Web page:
Thoughts on life, leadership and the movement called the church by Brian C. Hughes, Senior Pastor

by Brian C. Hughes, Senior Pastor

Tuesday, April 12, 2011

Easter Soul Prep Day 10

In Jesus' day, a shepherd's life would have been familiar to most everyone. Of course, not everyone was a shepherd, but most folks knew one or two...probably had one in the family somewhere.

The word picture Jesus gives us in John 10 of Jesus as the shepherd and his followers as sheep is pretty compelling on several levels. I'll name a few:

1. Sheep don't think a lot. OK, let's tell the truth: they're downright stupid. I don't have any sheep...never owned any sheep. I petted a sheep at the zoo a few times, but that's about the extent of my sheep exposure. However, I do have chickens. I know, one's a bird and the other is a mammal, but in terms of intelligence, I think they're probably pretty similar. My 8 hens walk through their water bowl EVERY time and then look at me like, "hey, the water's dirty!" If I didn't have them in a pen, they'd all be dead, because they're really easy prey for hawks, coyotes, foxes, etc. Even the way they look at me, you can tell there's just not that much going on upstairs. They require someone to look out for them, protect them, provide for their needs. And in spite of their laughable ignorance, they know my voice and come running when I'm near.
That's what Jesus is talking about with the sheep. We might think we're smart, but for'smart' people, we sure do get ourselves in a lot of trouble. We do stupid things and for all our knowledge, we really don't know all that much.

Jesus is saying that we are like sheep. We need care and protection. If we'll do what He tells us, we'll be spiritually safe and nurtured.

2. There is only one way into the pen. People really struggle with this, and I'll talk about it further in chapter 14, but I think Jesus is talking about the 'way to God' here. He's saying that He is the Son of God, and you only get in through Him. He'll affirm this elsewhere in John.

3. The shepherd's life was the most humble of any family position in society. It was a dirty, nasty, uncomfortable job. Jesus lived a life of humility, and he's the example we follow. My attitude is supposed to be one that says, "I'm not above anything that God wants me to do."

4. Shepherds protect the sheep at all costs. Hired hands do not. I used to own my own business and I had some great managers along the way who worked for me. But at the end of the day, nobody cared about my business like I did. It was my baby. I'd go way above and beyond any normal requirement for it. Others cared, yes, but at the end of the day, it was still just a job for them.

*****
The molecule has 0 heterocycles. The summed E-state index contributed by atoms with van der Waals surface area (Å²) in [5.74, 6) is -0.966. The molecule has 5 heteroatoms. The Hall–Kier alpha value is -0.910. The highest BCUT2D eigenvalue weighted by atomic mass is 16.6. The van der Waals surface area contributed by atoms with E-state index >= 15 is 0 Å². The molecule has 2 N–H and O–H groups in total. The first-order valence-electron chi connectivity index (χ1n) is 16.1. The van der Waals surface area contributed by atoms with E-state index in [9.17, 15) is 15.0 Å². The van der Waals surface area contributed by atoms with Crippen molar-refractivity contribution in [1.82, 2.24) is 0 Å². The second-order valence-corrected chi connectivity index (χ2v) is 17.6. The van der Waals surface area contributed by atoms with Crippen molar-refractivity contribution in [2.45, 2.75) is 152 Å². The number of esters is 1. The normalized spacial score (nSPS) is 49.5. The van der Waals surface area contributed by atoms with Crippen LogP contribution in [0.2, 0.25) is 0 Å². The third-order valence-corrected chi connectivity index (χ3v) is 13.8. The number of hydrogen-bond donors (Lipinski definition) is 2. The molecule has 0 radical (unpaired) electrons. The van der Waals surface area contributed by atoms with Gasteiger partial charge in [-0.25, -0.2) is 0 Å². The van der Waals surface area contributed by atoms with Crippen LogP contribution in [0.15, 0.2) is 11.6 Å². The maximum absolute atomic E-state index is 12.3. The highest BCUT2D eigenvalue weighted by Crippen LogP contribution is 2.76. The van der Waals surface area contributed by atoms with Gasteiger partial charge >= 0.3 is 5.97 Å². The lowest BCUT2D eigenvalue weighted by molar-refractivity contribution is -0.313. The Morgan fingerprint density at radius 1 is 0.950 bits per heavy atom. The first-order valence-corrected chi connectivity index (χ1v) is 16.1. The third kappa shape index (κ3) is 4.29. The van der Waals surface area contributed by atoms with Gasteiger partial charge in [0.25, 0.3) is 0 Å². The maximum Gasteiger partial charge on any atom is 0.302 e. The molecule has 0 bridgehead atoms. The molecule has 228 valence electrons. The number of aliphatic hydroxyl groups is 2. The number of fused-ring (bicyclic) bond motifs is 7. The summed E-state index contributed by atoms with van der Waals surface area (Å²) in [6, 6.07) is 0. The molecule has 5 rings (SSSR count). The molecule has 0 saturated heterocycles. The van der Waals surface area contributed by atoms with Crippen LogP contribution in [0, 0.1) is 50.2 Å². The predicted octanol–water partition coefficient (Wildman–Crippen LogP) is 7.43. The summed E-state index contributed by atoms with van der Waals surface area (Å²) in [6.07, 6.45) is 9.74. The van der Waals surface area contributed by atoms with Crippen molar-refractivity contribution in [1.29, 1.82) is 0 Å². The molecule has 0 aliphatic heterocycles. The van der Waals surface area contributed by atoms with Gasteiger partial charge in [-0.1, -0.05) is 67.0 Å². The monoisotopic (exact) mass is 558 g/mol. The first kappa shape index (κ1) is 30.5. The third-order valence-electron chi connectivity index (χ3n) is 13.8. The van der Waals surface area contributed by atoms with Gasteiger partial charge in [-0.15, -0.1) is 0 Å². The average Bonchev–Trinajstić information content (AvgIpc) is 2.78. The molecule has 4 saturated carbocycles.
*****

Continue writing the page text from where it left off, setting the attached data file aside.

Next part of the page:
I know this is long already, but let me also alert you to one other thing. In v. 22, there is a reference to the Feast of Dedication. This feast is a result of the cleansing of the temple by a man named Judas Maccabeus in 164 B.C. You will not find this story in the Bible, unless you have a Catholic Bible. There is a body of around 14 books that were of questionable spiritual value and, therefore, not included in the Bible. These make up a body of work we call the Apocrypha. Some of these books are far out. Bel and the Dragon, for instance (No, not puff the magic dragon). But other books DO give us important historical information would would otherwise not have. This is the case for the the Maccabees series. There are 4 books (1Maccabees, 2Maccabees, etc.). I own an Apocrypha, have read it more than once, and refer to it from time to time. I do not preach from it, though, as it is not the Canon (THE Bible).

All that is to say that you would benefit from having one and reading it, just so you can know what's there and how it affects the thinking and teaching in the rest of the Bible. Some important history happens in the Apocrypha that answers some questions for us. But this reading is really for those who have a good grasp of the Bible and want to really understand what's going on.

1 comment:

Anonymous said...

John 10 is so very simplistic and complicated to me at the same time. I just keep re-reading it to see if I am missing something. Simplistic in that Jesus gives a metaphor and then says "I tell you the truth, I am the gate for the sheep." He explains his metaphor and states He is the only way to God. He also goes on to say He will protect us, far more than anyone or anything else. All we have to do is follow- much like the sheep steadily follow the shepherd (or Brian's chickens follow him for that matter). The complexity comes in because there are so many opinions on what it means to "follow Jesus" in our world. He tells us "My sheep listen to my voice; I know them, and they follow me" (v.27) Can it be that easy? So why do we make it so hard?